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Here we go again: Death reports on Twitter greatly exaggerated
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By Lisa Glowinski
Penny Riordan manages digital content partnerships for GateHouse Media. She works out of the Center for News and Design in Austin. Prior to joining the company, she worked at Patch.com for four years, where she led social media, blogging and UGC ...
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Penny Riordan manages digital content partnerships for GateHouse Media. She works out of the Center for News and Design in Austin. Prior to joining the company, she worked at Patch.com for four years, where she led social media, blogging and UGC efforts for the company. She also launched a Patch site in Maryland. Penny has also worked as a reporter and editor at newspapers in Maryland and Connecticut.
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A week after the anniversary of false reports of Ariz. Rep. Gabrielle Giffords' shooting death, Twitter quickly spread false reports of former Penn State football coach Joe Paterno's death Saturday night. Paterno passed away Sunday morning of lung cancer.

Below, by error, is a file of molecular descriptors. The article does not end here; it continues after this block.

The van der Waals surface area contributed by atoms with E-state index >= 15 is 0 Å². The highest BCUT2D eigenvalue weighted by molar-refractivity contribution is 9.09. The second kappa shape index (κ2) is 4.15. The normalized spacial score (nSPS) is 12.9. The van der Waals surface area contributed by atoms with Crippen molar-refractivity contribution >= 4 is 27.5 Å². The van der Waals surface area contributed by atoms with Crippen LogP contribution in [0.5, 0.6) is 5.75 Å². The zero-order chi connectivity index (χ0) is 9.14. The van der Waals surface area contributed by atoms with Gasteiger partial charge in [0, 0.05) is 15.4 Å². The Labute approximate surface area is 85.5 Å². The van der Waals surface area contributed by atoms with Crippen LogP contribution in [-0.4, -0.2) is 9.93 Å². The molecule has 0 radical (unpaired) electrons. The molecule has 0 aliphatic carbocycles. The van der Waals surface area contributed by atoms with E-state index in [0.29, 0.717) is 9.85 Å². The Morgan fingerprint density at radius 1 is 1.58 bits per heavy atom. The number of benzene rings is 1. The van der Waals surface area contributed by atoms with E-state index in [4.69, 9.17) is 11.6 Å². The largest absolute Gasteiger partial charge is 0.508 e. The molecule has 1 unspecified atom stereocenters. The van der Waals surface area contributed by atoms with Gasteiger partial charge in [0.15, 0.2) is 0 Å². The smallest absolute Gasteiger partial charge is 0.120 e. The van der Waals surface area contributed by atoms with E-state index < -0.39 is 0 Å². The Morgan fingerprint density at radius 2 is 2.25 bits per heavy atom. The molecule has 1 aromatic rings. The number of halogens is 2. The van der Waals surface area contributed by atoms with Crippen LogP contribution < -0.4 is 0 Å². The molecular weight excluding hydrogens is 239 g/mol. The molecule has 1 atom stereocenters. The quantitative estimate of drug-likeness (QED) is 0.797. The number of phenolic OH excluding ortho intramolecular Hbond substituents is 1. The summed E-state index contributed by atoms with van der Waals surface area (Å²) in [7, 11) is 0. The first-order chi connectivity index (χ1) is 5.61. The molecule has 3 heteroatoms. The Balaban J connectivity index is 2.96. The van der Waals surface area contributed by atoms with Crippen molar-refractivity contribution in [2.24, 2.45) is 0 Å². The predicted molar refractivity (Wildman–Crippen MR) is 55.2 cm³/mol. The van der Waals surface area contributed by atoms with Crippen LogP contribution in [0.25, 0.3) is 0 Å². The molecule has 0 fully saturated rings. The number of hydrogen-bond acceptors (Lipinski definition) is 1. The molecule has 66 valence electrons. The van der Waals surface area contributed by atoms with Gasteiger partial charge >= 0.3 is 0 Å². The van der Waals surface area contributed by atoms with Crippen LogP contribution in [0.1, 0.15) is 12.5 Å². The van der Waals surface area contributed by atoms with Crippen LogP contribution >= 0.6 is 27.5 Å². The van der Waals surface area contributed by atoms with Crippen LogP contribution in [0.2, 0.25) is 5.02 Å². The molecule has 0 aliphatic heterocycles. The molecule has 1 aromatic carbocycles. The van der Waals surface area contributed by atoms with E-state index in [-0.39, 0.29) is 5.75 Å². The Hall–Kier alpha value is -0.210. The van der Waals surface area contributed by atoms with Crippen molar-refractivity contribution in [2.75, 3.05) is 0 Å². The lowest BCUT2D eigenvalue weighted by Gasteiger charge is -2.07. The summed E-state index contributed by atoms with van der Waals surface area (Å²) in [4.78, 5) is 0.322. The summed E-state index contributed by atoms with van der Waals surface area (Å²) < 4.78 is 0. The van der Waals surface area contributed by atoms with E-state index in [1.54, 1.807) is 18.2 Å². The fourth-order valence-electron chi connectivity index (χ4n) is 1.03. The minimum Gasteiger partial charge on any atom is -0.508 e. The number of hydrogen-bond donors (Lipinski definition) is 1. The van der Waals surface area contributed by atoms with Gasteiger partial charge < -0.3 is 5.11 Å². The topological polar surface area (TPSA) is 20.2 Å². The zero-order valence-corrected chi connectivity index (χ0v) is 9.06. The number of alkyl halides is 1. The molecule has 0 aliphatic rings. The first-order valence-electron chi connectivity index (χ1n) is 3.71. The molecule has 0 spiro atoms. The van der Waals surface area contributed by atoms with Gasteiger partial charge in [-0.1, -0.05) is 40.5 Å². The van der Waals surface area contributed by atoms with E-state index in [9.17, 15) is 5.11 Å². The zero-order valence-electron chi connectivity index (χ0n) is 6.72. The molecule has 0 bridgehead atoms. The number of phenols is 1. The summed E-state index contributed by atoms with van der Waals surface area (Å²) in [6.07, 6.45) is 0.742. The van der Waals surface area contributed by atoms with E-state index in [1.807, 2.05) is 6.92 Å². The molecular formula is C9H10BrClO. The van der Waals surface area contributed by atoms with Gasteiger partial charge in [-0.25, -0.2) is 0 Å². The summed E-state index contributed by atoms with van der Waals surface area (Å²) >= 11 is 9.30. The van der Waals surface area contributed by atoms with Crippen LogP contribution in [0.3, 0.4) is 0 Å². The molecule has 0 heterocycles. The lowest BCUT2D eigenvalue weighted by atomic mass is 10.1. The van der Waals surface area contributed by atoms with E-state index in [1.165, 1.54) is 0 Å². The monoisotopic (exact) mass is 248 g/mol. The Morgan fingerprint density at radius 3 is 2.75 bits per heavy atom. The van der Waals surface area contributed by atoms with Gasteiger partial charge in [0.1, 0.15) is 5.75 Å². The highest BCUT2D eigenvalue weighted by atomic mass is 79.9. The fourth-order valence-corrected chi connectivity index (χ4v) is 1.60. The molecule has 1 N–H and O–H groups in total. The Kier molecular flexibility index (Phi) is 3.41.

The sin here was not necessarily the first report of his death by OnwardState.com -- its info was based on a note about Paterno's passing reportedly sent to members of the PSU football team; the email turned out to be fake -- but the ensuing retweet and broadcast of the news, based simply on the fact it was on the Internet.



Kudos to the student editor who posted the first erroneous tweet -- he resigned the same night in a letter of profuse apology to his readers and the Paterno family. But come on, CBS News -- seemingly the first major media outlet to report the misinformation online and on TV -- people were calling for your head. Yes, you corrected your story and apologized, but don't you think more was needed? You'll find out how much your credibility has sunk the next time you have breaking news, I guess.



Poynter's Jeff Sonderman put together a good Storify timeline of the events, if you weren't following the drama Saturday night.



So if anyone out there still thinks getting it first is better than getting it right, I hope this helps you see you're wrong.

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